Monday, 16 April 2012

Rota ride - Halifax

A 20 mile charity mtb 'challenge' in aid of the Roarty Club Halifax. I've done a couple of these rides before and quite enjoyed them so it was a good excuse to get out and ride somewhere new. Laughing Dave was very keen on and helped to persuade our Will that he'd enjoy it.
An early o' clock start with a last minute diversion due to an closed road led us over the border and finally to Greetland. Plenty of riders milling around. 'Everybody looks a bit serious.'said Will. And then we found Dave, who didn't. It became obvious that the three of us were all approaching the event from radically different directions. Dave kept calling it a race and was obviously champing at the bit. Will was doing his usual trick of worrying about things and thinking it was going to be massively hard. Me? Well I'd already decided that I was going to just ride round with Will so it wasn't going to be a killing pace. I was doing it on the Voodoo singlespeed and I'd been for a bit of a leg battering run the day before. A nice leg stretcher then.
We lined up in a field behind the community centre and then without much ado we set off. Dave disappeared in a trail of dust (I think he's got a supplier for EPO) and me and Will trundled along near the back. I took time to have a look at the bikes and riders around me. Fair play to the organisers for getting such a cross section taking part. Apart from blokes going to work on shonky owd sheds I don't think I have seen so many cantilever brakes, bar ends and  toe clips in one place for the last 20 years! There was a fair bit of elderly (and saggy) lycra on display too. Shudder. There was plenty of modern stuff too. A lot of full sussers. A bit overbiked for a genteel whiz round the countryside and back lanes of Halifax, I thought.
A few miles into the ride and once we had got some fields, rutted tracks and a bit of road under our belts we hit the first feed station. 'How are you finding it?' enquired the rotary club lady marshal. I almost laughed and said 'Well, it's not really started yet.' but the guy behind us started telling her how he was finding 'the moorland bits rather hard.' Hmm, this was about 3 miles into it...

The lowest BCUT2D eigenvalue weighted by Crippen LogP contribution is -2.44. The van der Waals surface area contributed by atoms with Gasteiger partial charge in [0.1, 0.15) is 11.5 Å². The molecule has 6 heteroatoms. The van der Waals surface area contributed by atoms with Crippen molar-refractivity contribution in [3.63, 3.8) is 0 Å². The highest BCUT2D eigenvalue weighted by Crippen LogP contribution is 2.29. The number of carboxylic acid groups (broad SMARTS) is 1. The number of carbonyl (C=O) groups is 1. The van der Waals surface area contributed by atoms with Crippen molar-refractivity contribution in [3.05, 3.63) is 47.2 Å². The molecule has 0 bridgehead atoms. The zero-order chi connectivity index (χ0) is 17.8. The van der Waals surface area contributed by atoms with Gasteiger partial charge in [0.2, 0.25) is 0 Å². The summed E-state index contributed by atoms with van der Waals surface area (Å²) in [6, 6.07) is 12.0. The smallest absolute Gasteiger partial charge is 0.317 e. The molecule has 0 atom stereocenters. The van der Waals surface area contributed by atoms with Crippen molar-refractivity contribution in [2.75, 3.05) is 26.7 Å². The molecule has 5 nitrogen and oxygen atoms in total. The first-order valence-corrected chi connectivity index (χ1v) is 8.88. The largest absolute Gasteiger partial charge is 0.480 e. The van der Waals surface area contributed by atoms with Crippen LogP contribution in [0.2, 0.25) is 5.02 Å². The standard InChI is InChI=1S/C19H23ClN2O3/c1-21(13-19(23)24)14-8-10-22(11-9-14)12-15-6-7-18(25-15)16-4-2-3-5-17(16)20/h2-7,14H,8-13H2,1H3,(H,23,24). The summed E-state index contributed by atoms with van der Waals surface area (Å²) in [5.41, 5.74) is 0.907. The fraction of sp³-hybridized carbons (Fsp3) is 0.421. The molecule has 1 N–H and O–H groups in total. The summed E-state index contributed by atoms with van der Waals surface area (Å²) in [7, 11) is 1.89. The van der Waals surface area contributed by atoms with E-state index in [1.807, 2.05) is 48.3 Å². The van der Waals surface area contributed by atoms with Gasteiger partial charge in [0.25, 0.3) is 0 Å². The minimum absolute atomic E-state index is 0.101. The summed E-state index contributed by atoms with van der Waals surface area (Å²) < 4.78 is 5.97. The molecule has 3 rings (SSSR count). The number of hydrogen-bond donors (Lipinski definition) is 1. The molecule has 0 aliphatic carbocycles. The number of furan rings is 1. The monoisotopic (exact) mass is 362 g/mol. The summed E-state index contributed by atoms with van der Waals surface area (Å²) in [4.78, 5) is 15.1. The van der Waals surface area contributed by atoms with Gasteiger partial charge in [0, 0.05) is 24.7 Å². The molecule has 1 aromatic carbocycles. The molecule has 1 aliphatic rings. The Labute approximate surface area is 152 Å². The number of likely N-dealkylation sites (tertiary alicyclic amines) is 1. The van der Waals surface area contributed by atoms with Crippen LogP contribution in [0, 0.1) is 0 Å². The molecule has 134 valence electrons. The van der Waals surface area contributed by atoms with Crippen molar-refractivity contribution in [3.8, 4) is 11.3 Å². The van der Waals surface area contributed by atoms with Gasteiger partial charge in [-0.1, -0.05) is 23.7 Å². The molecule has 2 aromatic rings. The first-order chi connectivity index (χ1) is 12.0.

On we went and I found I was quite enjoying myself. The sun was shining despite the cold, finger numbing breeze, and the route was engaging. Not technical at all but there were some nice bumpy descents and some stiff climbs that I amused myself on by riding past people hamster wheeling their trendy geared bikes on. Shallow I know. I had to wait at the tops for Will to catch up so they all rode past me again probably thinking that I'd killed myself getting past them and then blown up. Hey ho.
At one point we neared the M62, passing under it through a dark tunnel before riding alongside one of the many large reservoirs that the area was teeming with. The next feed stop soon arrived and the two friendly buffers who manned it earnestly asked if we thought the course was marked well enough. I assured them that it was, we had had no problems at all. It must have taken ages to place all the direction arrows around the convoluted course. It was well marshalled too, and there were loads of mountain rescue bods knocking about. 'Oh, very good. it's just that someone rode past us earlier and shouted that it needed more signs.' he said. 'You always get one' I said sagely, whilst munching on an Alpen bar. While we were here someone asked how far we'd come. It turned out we were just over half way. Will said he thought we'd only done about 5 miles. I couldn't quite decide if this meant that he was finding it so easy that the miles were flying by or that he is just crap at judging distance.